St. Jude’s MCC is known for teaming up with Wilmington Pride and CARE, a support organization for families with HIV/AIDS. St. Jude’s caters to all with a small food pantry, bringing deliveries particularly to those with HIV and AIDS, though there is no St. Jude-led GLBT support group. “We’d rather be part of the community in that effort,” he explains.
“We get so many people who have been hurt by church or are looking for spirituality in their lives that is lacking,” Rev. McLaughlin continues. “A lot of our work is to minister to people when they come here on Sunday and let them know that God is a God of love—that they are accepted here. We minister to the soul of people; we really restore people’s dignity to allow them to go back into the world with their head held high.”
CHURCH OF THE SERVANT
4925 Oriole Dr. • 395-0616
Holy Eucharist: Sun., 8:30 a.m., 10 a.m.;
Wed., 12 p.m., followed by brown-bag lunch
Growing up in an Episcopal church, Reverend Catherine Powell also had a pleasant experience with religion as a child. Her home church was open, warm, friendly and affirming, and that she loved attending the congregation was reason to go into ministry. However, while she was attending seminary, women were not yet ordained in the Episcopal denomination.
Though she was raised in Fayetteville, NC, Rev. Powell worked mostly in D.C. and Boston before returning to the South. “The year that I graduated, [women being ordained] was legalized,” she details. “Of course a moderate-to-conservative diocese wouldn’t be hiring women [then]—it was too new and uncomfortable. Even in D.C. we were kind of an oddity.”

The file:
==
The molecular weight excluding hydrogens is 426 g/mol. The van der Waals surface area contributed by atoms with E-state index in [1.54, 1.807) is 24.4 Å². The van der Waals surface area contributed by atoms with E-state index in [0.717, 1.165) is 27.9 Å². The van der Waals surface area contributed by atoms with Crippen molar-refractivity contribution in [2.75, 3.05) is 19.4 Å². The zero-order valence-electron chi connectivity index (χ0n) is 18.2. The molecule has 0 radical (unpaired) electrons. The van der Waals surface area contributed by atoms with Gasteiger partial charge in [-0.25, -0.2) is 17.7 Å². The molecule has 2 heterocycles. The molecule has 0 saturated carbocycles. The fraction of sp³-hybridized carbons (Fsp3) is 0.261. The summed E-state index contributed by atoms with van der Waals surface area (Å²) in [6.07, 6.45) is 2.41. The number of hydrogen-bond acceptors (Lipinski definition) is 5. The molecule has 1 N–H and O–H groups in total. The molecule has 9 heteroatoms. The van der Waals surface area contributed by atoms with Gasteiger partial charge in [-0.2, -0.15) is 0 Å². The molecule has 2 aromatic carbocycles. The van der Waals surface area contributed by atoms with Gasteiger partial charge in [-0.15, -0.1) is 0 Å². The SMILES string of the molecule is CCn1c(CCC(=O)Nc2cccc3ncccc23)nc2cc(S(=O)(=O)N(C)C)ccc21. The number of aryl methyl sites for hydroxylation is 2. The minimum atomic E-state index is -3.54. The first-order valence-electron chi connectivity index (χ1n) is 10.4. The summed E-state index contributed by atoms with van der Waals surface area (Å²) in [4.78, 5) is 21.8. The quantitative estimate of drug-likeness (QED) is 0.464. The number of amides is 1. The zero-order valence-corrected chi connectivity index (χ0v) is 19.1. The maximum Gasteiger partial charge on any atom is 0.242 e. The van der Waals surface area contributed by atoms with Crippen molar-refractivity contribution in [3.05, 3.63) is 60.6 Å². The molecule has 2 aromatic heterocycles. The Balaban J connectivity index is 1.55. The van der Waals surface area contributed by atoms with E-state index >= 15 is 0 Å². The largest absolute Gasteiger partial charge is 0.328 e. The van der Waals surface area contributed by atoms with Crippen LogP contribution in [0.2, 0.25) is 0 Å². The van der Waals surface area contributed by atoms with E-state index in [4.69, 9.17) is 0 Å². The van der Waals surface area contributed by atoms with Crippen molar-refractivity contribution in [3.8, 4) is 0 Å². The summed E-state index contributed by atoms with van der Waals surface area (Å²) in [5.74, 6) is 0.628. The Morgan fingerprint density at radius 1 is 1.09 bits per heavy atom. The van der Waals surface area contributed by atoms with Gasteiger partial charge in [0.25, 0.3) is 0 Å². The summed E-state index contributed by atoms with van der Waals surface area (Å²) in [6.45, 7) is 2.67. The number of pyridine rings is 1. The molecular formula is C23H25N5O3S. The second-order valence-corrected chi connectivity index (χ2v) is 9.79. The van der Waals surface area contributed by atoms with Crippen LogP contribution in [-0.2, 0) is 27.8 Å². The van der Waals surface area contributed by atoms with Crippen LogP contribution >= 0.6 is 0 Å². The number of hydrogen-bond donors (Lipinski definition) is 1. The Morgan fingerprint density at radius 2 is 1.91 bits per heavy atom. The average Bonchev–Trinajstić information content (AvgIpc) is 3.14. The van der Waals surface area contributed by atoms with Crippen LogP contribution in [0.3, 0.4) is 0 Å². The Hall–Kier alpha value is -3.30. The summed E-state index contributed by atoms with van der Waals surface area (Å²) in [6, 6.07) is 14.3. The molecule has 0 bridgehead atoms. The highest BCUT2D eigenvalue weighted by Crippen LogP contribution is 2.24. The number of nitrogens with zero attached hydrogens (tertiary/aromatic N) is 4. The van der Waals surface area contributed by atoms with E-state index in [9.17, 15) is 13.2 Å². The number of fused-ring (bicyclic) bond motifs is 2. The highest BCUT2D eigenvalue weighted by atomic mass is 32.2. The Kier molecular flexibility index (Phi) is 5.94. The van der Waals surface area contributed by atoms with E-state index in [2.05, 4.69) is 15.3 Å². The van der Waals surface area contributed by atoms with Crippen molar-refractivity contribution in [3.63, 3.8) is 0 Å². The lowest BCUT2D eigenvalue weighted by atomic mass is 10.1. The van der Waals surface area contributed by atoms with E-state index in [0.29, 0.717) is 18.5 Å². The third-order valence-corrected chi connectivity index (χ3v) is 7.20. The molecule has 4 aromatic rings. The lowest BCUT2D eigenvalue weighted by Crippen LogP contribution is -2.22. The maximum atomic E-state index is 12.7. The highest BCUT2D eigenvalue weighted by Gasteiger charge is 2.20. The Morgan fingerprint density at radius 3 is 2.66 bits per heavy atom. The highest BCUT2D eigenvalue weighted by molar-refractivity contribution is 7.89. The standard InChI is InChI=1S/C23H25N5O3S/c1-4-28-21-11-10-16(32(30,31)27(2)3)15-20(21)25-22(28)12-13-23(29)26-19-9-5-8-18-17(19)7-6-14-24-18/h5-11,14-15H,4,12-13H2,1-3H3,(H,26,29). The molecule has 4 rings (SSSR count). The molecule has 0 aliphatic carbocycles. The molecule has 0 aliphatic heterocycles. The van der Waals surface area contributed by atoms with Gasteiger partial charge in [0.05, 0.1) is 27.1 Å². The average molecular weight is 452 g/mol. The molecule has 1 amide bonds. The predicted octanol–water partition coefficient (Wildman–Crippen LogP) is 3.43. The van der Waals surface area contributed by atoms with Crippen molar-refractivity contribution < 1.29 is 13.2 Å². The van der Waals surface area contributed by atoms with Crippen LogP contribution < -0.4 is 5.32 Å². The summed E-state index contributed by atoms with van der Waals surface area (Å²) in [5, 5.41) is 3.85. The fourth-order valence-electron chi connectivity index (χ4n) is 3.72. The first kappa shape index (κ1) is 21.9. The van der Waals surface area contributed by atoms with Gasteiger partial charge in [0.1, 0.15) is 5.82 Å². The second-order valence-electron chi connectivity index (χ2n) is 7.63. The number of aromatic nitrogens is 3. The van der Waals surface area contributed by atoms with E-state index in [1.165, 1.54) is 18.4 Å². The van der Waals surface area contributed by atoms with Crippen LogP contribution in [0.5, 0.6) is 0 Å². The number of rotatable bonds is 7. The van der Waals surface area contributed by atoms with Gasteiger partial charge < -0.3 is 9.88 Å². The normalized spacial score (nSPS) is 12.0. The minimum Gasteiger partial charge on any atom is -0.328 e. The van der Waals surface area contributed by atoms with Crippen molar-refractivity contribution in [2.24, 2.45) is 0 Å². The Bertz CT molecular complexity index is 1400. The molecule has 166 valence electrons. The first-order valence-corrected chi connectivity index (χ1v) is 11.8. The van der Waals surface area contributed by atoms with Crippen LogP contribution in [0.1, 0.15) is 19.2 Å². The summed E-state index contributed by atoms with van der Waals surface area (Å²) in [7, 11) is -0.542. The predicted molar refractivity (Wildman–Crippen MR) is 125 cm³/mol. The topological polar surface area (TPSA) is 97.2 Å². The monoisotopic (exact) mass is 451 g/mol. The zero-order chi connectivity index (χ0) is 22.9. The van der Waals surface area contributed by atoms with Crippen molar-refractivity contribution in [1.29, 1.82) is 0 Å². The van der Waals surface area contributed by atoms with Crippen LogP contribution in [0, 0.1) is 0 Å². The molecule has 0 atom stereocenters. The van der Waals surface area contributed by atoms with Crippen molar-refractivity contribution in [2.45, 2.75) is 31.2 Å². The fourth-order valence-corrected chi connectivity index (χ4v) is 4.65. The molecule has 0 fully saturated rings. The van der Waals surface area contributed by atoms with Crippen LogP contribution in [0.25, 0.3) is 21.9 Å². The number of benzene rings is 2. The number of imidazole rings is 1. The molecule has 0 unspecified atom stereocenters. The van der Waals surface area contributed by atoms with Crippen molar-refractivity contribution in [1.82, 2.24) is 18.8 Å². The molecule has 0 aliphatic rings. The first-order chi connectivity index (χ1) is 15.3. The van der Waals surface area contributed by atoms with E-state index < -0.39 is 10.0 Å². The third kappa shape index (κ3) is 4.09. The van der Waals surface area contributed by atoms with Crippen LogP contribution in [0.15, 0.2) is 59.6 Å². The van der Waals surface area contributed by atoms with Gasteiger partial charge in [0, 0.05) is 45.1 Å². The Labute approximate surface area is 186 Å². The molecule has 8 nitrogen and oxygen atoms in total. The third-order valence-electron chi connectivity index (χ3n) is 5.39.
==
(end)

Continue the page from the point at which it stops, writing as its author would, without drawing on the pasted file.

When Rev. Powell did look in the East Carolina diocese, what she found in Church of the Servant was as welcoming a church as she grew up in. “Our gay and lesbian members are just totally with everybody else—they serve on the vestry and sometimes teach in Sunday school,” she says. “This church was formed in the ‘70s and people were much more open and comfortable here—they didn’t ever have to ask, ‘Will we or won’t we [accept GLBTQIA]?’ Because from day one they’ve always had gay and lesbian members.”
There are two reasons why Rev. Powell feels such a need to be a part of an inclusive church. For one, she attributes her two years of work at a small church during the AIDS epidemic. “At that point, people were really scared because they didn’t yet have the scientific information, but because I was in D.C., we had the National Institutes of Health,” she tells. “My congregation had gay members and people with HIV, so early on we had a support group.”
That group featured hospital nurses and a member of NIH who dealt with hemophiliacs—people who had blood transfusions to alleviate one disease but ended up contracting HIV. “That support group was designed to educate, but it had people who were emotionally involved. They cared about the people who were struggling with this new, horrible thing. I’m sure that further educated and sensitized me.”
As well, Rev. Powell herself faced a portion of backlash in the religious community for being ordained. “I think being a woman priest, where we weren’t accepted, and people said all sorts of incredible things to us about what the Bible said—I experienced that so I know what it’s like,” she says. “It’s not the same, of course, but it’s a little bit of knowing what it feels like to be a target of other people’s prejudice.”
For all Episcopalians, scripture is interpreted not line by line but as an entire message. Rev. Powell asks, “What is the whole story of God working with people about?” Her answer is that it plainly speaks of love, compassion and increasing levels of acceptance.
“God started with one family, then it was a bigger group, then a country,” she explains. “In the beginning, Christians would only accept Jews—then there was a huge uproar and they said, ‘No, actually, anybody.’ The ever-widening circles, I think, are clearly God’s way in history to accept with open arms wider and wider.”
As for religious text that seems to denounce homosexuality, she agrees that the Bible can castigate a number of things. “The language to condemn adultery is just as strong,” she says. “I don’t have any argument except that there are statements against homosexuality—but there are also statements against women speaking in church, too.”
UNITARIAN UNIVERSALIST FELLOWSHIP
4313 Lake Ave. • 392-6454
Worship Service: 10:15 a.m.